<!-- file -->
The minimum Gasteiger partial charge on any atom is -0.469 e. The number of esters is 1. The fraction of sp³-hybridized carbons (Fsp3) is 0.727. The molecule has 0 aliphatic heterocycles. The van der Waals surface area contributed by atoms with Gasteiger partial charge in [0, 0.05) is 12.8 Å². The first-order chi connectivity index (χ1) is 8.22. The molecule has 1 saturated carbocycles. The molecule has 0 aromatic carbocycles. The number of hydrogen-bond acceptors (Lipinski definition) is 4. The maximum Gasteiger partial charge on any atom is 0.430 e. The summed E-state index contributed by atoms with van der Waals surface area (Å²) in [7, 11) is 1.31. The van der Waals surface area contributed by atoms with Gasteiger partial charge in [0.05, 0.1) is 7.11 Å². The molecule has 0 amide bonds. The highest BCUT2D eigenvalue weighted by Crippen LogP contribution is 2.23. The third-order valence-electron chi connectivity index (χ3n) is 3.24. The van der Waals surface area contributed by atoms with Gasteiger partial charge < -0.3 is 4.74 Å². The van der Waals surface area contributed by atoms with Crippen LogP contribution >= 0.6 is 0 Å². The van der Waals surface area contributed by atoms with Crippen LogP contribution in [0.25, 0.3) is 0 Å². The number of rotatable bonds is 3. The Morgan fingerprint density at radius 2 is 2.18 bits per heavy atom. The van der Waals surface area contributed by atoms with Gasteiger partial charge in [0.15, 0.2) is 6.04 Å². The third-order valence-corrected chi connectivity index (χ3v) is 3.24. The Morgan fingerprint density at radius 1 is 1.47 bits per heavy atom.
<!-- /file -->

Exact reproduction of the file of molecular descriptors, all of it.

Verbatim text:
The minimum Gasteiger partial charge on any atom is -0.469 e. The number of esters is 1. The fraction of sp³-hybridized carbons (Fsp3) is 0.727. The molecule has 0 aliphatic heterocycles. The van der Waals surface area contributed by atoms with Gasteiger partial charge in [0, 0.05) is 12.8 Å². The first-order chi connectivity index (χ1) is 8.22. The molecule has 1 saturated carbocycles. The molecule has 0 aromatic carbocycles. The number of hydrogen-bond acceptors (Lipinski definition) is 4. The maximum Gasteiger partial charge on any atom is 0.430 e. The summed E-state index contributed by atoms with van der Waals surface area (Å²) in [7, 11) is 1.31. The van der Waals surface area contributed by atoms with Gasteiger partial charge in [0.05, 0.1) is 7.11 Å². The molecule has 0 amide bonds. The highest BCUT2D eigenvalue weighted by Crippen LogP contribution is 2.23. The third-order valence-electron chi connectivity index (χ3n) is 3.24. The van der Waals surface area contributed by atoms with Gasteiger partial charge < -0.3 is 4.74 Å². The van der Waals surface area contributed by atoms with Crippen LogP contribution >= 0.6 is 0 Å². The van der Waals surface area contributed by atoms with Crippen LogP contribution in [0.25, 0.3) is 0 Å². The number of rotatable bonds is 3. The Morgan fingerprint density at radius 2 is 2.18 bits per heavy atom. The van der Waals surface area contributed by atoms with Gasteiger partial charge in [0.15, 0.2) is 6.04 Å². The third-order valence-corrected chi connectivity index (χ3v) is 3.24. The Morgan fingerprint density at radius 1 is 1.47 bits per heavy atom.